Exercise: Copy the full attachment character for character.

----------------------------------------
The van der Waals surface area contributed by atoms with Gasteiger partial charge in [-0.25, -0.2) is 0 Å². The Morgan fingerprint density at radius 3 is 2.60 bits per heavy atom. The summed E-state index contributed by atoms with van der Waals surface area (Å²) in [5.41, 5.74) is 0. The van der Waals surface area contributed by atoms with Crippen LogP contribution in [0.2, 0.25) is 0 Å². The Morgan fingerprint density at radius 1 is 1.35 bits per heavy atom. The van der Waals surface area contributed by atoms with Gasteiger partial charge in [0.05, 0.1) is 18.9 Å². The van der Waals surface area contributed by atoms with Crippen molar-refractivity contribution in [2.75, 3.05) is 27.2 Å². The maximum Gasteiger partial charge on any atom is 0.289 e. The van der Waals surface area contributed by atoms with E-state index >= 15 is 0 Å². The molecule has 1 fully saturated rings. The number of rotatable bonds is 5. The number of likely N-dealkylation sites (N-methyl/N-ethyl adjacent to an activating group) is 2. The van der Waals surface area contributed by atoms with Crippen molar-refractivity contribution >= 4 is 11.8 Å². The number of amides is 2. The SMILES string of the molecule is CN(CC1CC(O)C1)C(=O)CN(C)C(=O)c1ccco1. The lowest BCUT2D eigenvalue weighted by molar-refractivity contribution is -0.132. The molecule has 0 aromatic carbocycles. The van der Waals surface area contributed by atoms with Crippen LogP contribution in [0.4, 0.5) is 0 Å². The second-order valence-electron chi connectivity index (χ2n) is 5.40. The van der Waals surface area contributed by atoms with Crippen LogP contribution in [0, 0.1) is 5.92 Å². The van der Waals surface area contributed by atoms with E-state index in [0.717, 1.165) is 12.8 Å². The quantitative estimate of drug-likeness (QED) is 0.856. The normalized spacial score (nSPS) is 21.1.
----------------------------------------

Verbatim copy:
The van der Waals surface area contributed by atoms with Gasteiger partial charge in [-0.25, -0.2) is 0 Å². The Morgan fingerprint density at radius 3 is 2.60 bits per heavy atom. The summed E-state index contributed by atoms with van der Waals surface area (Å²) in [5.41, 5.74) is 0. The van der Waals surface area contributed by atoms with Crippen LogP contribution in [0.2, 0.25) is 0 Å². The Morgan fingerprint density at radius 1 is 1.35 bits per heavy atom. The van der Waals surface area contributed by atoms with Gasteiger partial charge in [0.05, 0.1) is 18.9 Å². The van der Waals surface area contributed by atoms with Crippen molar-refractivity contribution in [2.75, 3.05) is 27.2 Å². The maximum Gasteiger partial charge on any atom is 0.289 e. The van der Waals surface area contributed by atoms with E-state index >= 15 is 0 Å². The molecule has 1 fully saturated rings. The number of rotatable bonds is 5. The number of likely N-dealkylation sites (N-methyl/N-ethyl adjacent to an activating group) is 2. The van der Waals surface area contributed by atoms with Crippen molar-refractivity contribution >= 4 is 11.8 Å². The number of amides is 2. The SMILES string of the molecule is CN(CC1CC(O)C1)C(=O)CN(C)C(=O)c1ccco1. The lowest BCUT2D eigenvalue weighted by molar-refractivity contribution is -0.132. The molecule has 0 aromatic carbocycles. The van der Waals surface area contributed by atoms with Crippen LogP contribution in [0.4, 0.5) is 0 Å². The second-order valence-electron chi connectivity index (χ2n) is 5.40. The van der Waals surface area contributed by atoms with Crippen LogP contribution in [0, 0.1) is 5.92 Å². The van der Waals surface area contributed by atoms with E-state index in [0.717, 1.165) is 12.8 Å². The quantitative estimate of drug-likeness (QED) is 0.856. The normalized spacial score (nSPS) is 21.1.